September 2, 2014

Time for Zero Administration effort at MySQL ?

Preparing Optimizing MySQL Configuration talk for Percona Live in Washington,DC I noticed how many Variables did MySQL get over years – it is pushing 400 these days even if we do not count variables/options which do not have matching SHOW VARIABLES value, and settings done by changing tables rather than command line options (like much […]

MySQL Connection Timeouts

Sometimes on very busy MySQL server you will see sporadic connection timeouts, such as Can’t connect to MySQL server on ‘mydb’ (110). If you have connects timed in your application you will see some successful connections taking well over the second. The problem may start very slow and be almost invisible for long time, for […]

What Causes Downtime in MySQL?

We’ve just published a new white paper analyzing the causes of emergency incidents filed by our customers. The numbers contradict the urban myth that bad SQL is the most common problem in databases. There are a number of surprises in other areas, too, such as the causes of data loss. This is the companion to […]

Where does HandlerSocket really save you time?

HandlerSocket has really generated a lot of interest because of the dual promises of ease-of-use and blazing-fast performance. The performance comes from eliminating CPU consumption. Akira Higuchi’s HandlerSocket presentation from a couple of months back had some really good profile results for libmysql versus libhsclient (starting at slide 15). Somebody in the audience at Percona […]

Introducing tcprstat, a TCP response time tool

Ignacio Nin and I (mostly Ignacio) have worked together to create tcprstat[1], a new tool that times TCP requests and prints out statistics on them. The output looks somewhat like vmstat or iostat, but we’ve chosen the statistics carefully so you can compute meaningful things about your TCP traffic. What is this good for? In […]

Just how useful are binary logs for incremental backups?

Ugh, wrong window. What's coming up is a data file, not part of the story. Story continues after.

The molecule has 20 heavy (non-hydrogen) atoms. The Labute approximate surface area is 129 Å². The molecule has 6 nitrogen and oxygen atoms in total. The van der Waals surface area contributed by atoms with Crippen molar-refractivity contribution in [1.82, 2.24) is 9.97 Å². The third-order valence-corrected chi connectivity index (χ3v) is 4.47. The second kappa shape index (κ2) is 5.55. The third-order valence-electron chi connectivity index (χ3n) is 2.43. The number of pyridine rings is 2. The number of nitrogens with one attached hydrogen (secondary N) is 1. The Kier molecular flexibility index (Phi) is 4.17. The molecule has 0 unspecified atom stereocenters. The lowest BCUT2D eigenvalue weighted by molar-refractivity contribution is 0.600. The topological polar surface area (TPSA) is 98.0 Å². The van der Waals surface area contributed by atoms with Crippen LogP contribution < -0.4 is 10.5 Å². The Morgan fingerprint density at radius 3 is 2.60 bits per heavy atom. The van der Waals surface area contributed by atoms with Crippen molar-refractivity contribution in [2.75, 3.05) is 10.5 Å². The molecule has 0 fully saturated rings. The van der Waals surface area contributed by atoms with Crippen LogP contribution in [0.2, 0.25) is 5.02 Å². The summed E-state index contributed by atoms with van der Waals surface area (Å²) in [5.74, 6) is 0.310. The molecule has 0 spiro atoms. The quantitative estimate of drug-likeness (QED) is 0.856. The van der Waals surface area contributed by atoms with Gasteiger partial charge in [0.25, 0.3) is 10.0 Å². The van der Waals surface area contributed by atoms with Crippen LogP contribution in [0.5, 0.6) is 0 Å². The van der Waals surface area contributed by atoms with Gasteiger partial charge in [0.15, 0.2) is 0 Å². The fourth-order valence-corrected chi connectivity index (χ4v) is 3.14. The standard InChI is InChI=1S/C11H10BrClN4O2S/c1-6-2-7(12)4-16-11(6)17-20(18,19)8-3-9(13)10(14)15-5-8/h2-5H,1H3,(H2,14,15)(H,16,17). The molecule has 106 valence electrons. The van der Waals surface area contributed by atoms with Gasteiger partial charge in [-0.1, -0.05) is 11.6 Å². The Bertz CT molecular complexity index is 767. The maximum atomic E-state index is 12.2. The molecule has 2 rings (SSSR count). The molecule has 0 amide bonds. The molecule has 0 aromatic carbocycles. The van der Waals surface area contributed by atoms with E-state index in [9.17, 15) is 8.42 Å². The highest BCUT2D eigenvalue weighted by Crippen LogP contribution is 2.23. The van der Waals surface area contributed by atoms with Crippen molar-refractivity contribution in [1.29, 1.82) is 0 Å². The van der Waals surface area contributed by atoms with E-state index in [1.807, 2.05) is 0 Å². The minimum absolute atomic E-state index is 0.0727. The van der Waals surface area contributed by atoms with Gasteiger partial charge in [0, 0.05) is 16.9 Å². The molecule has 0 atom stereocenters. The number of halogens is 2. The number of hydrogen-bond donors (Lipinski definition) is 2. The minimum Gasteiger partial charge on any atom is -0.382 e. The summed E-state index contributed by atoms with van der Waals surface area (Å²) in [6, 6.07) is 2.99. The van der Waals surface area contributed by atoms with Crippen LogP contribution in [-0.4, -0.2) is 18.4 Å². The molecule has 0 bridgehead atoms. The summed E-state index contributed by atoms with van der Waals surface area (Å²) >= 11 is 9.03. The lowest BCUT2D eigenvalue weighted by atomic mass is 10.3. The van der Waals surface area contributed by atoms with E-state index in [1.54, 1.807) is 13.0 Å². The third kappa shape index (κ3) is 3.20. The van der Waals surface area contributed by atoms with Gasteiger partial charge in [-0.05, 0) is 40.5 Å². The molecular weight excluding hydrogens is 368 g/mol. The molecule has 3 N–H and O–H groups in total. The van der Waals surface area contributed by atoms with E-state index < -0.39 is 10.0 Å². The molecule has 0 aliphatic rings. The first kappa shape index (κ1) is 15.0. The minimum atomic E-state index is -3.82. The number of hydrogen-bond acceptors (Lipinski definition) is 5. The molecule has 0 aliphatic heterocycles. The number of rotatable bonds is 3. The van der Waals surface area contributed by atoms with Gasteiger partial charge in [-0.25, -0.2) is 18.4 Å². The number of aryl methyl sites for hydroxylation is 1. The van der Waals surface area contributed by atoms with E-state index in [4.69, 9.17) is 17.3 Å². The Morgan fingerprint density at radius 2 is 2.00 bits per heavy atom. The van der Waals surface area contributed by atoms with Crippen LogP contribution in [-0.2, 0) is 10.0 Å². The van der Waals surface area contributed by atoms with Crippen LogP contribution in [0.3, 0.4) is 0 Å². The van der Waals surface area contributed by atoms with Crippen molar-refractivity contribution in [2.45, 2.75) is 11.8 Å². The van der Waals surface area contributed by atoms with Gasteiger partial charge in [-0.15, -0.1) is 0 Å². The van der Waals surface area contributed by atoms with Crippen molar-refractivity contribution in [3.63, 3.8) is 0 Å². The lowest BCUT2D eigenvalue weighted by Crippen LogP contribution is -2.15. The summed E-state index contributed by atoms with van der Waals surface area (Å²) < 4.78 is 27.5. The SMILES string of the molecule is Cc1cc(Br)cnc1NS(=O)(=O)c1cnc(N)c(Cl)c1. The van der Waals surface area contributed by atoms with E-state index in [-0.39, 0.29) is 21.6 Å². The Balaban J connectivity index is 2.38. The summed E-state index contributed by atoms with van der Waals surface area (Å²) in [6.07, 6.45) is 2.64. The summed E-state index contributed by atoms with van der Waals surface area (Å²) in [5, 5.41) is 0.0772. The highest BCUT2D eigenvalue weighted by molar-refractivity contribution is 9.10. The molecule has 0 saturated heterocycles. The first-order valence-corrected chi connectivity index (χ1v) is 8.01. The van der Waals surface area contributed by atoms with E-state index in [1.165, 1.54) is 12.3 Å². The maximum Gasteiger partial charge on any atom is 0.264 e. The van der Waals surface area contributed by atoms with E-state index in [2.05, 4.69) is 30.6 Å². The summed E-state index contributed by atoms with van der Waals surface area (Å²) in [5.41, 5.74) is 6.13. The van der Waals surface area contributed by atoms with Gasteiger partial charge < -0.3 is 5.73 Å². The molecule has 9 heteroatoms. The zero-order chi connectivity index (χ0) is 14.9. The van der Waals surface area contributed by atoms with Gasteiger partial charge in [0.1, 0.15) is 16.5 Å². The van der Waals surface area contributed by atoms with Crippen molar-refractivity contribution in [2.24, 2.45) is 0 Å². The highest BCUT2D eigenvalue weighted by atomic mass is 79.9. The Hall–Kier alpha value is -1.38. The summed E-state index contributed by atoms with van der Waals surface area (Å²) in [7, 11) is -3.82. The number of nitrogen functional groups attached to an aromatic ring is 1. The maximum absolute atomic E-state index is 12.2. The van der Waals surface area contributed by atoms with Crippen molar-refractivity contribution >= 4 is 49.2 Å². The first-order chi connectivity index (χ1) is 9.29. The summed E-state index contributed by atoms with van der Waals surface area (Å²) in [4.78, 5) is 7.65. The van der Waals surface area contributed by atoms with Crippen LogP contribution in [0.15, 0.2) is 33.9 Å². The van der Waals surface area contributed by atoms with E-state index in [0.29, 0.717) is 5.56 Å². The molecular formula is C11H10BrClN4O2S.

We’ve written about replication slaves lagging behind masters before, but one of the other side effects of the binary log being serialized, is that it also limits the effectiveness of using it for incremental backup.  Let me make up some numbers for the purposes of this example: We have 2 Servers in a Master-Slave topology. […]

Just do the math!

One of the most typical reasons for performance and scalability problems I encounter is simply failing to do the math. And these are typically bad one because it often leads to implementing architectures which are not up for job they are intended to solve. Let me start with example to make it clear. Lets say […]

How to decrease InnoDB shutdown times

Sometimes a MySQL server running InnoDB takes a long time to shut down. The usual culprit is flushing dirty pages from the buffer pool. These are pages that have been modified in memory, but not on disk. If you kill the server before it finishes this process, it will just go through the recovery phase […]

Adjusting Innodb for Memory resident workload

As larger and larger amount of memory become common (512GB is something you can fit into relatively commodity server this day) many customers select to build their application so all or most of their database (frequently Innodb) fits into memory. If all tables fit in Innodb buffer pool the performance for reads will be quite […]

When is it a time to upgrade memory ?

Quite commonly I get a question similar to this – “My Innodb Buffer Pool is already 90% full, should I be thinking about upgrading memory already?” This is a wrong way to put the question. Unless you have very small database (read as database which is less than innodb_buffer_pool_size) You will have all buffer pool […]